Poland’s right-wing government has revealed a new economic strategy that marks a clear leftward shift, including higher taxes for the wealthiest Poles.
The Polish government has unveiled long-awaited plans to pump 72 billion złoty (15.9 billion euros) per year into the economy to boost growth after the Covid-19 pandemic.
The European Union’s pandemic relief fund has earmarked 58 billion euros in grants and loans for the country.
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The pandemic pushed the Polish economy into its first recession since 1989 and brought the health care system to the edge of collapse. Last year, the country registered the most deaths since World War II, while the popularity of the ruling Law and Justice party (PiS) fell to below 30 per cent in some polls, and relations with its coalition partners has frayed.
Dubbed the New Deal, the Poland’s new economic strategy will “enable the country to modernise while fending off foreign threats to its Catholic roots,” said Prime Minister Mateusz Morawiecki, adding that it was a chance to fulfil Poles’ dreams of catching up with richer countries in western Europe.
“We have a huge opportunity in front of us,” he said. “[In the past] we always had to worry about freedom from external oppression. But today, we can care about the freedom to decide about the rules of social and economic growth on our own sovereign Polish conditions.”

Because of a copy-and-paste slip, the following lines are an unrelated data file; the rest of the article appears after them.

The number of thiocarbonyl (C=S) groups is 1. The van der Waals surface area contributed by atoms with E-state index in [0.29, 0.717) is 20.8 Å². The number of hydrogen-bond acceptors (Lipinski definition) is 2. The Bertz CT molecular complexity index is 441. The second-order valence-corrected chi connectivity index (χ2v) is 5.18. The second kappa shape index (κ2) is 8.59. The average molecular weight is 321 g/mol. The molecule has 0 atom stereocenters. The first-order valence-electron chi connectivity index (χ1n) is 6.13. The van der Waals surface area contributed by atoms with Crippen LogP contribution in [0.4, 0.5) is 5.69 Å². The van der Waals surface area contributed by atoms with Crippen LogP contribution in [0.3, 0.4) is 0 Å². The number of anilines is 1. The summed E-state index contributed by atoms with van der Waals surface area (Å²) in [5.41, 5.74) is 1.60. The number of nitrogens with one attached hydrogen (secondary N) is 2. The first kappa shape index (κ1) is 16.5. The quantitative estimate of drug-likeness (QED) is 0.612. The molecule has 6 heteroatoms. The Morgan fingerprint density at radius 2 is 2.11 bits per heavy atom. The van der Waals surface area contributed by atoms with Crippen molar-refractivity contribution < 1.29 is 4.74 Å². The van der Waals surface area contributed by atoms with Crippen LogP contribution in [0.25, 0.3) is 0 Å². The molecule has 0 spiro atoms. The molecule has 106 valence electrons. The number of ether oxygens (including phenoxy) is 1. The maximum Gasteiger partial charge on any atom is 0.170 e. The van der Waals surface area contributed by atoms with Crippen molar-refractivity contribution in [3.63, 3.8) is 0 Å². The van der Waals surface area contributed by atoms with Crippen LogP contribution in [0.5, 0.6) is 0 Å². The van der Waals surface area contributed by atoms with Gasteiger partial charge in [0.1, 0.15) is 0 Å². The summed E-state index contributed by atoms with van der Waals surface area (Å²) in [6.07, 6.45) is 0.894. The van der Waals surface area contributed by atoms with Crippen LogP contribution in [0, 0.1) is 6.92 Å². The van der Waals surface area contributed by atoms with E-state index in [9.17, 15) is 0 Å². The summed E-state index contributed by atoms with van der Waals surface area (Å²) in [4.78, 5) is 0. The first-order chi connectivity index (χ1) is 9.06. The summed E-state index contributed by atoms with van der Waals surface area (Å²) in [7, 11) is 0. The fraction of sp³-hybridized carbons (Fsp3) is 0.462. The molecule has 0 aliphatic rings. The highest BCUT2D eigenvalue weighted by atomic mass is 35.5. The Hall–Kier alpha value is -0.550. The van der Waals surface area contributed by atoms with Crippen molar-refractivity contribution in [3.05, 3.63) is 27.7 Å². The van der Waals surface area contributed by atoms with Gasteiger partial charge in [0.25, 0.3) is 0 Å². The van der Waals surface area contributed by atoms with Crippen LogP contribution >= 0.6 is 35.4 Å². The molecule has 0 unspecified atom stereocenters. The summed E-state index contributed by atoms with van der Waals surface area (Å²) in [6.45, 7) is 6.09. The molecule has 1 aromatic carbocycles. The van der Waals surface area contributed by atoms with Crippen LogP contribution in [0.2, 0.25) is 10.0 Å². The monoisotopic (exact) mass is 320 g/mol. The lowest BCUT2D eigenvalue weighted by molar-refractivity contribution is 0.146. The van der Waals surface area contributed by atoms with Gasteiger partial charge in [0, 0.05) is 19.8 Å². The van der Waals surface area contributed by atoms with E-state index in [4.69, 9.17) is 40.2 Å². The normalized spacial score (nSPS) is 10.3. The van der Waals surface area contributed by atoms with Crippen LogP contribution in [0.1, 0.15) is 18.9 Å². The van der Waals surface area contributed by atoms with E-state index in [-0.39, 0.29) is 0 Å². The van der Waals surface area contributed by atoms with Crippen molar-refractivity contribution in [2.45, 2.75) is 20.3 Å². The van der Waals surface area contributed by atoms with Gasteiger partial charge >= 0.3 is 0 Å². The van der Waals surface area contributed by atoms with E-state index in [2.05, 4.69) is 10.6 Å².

All three parties in the government coalition have signed off on the stimulus programme.
The plan foresees a revamp of the country’s taxes, reducing levies for the less affluent as well as families with children while increasing tax for high earners.
Tax cuts and windfalls
The income-tax-free allowance will rise to 30,000 złoty (around 6,630 euros), and the threshold at which Poles start paying the higher 32 per cent rate of income tax will rise from 85,000 to 120,000 złoty per year.
Health care spending will rise to seven per cent of economic output within six years, from 5.3 per cent in 2021, while new home loan rules and government-backed mortgage guarantees for young buyers should make credit more available.
Families with more than one child will also benefit from a one-off windfall of 12,000 złoty per child.
The tax cuts would partly be funded by faster growth, finance minister, Tadeusz Koscinski, told the Financial Times. The shortfall will also be covered by higher social security payments.
The annual net cost to the state budget of the tax cuts would be about seven billion złoty, he said.
Plans also include ending “junk contracts”, which allow workers to be employed without pension benefits.
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